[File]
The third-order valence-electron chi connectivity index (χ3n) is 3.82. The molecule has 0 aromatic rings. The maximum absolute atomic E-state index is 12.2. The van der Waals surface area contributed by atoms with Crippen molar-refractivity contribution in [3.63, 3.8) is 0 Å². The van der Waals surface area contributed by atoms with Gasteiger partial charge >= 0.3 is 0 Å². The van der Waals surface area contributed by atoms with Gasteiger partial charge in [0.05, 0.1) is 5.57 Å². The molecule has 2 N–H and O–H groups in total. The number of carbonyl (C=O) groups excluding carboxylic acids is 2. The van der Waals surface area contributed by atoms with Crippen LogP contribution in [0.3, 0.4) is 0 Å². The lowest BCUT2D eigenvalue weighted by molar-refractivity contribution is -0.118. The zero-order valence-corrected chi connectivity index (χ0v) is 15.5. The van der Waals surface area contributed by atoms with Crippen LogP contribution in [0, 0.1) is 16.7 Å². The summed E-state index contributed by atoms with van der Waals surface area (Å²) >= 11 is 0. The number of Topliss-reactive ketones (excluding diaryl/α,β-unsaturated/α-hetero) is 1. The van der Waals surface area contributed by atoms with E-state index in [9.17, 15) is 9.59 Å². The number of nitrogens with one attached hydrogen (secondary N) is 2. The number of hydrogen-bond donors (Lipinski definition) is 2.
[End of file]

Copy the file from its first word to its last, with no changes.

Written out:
The third-order valence-electron chi connectivity index (χ3n) is 3.82. The molecule has 0 aromatic rings. The maximum absolute atomic E-state index is 12.2. The van der Waals surface area contributed by atoms with Crippen molar-refractivity contribution in [3.63, 3.8) is 0 Å². The van der Waals surface area contributed by atoms with Gasteiger partial charge >= 0.3 is 0 Å². The van der Waals surface area contributed by atoms with Gasteiger partial charge in [0.05, 0.1) is 5.57 Å². The molecule has 2 N–H and O–H groups in total. The number of carbonyl (C=O) groups excluding carboxylic acids is 2. The van der Waals surface area contributed by atoms with Crippen LogP contribution in [0.3, 0.4) is 0 Å². The lowest BCUT2D eigenvalue weighted by molar-refractivity contribution is -0.118. The zero-order valence-corrected chi connectivity index (χ0v) is 15.5. The van der Waals surface area contributed by atoms with Crippen LogP contribution in [0, 0.1) is 16.7 Å². The summed E-state index contributed by atoms with van der Waals surface area (Å²) >= 11 is 0. The number of Topliss-reactive ketones (excluding diaryl/α,β-unsaturated/α-hetero) is 1. The van der Waals surface area contributed by atoms with E-state index in [9.17, 15) is 9.59 Å². The number of nitrogens with one attached hydrogen (secondary N) is 2. The number of hydrogen-bond donors (Lipinski definition) is 2.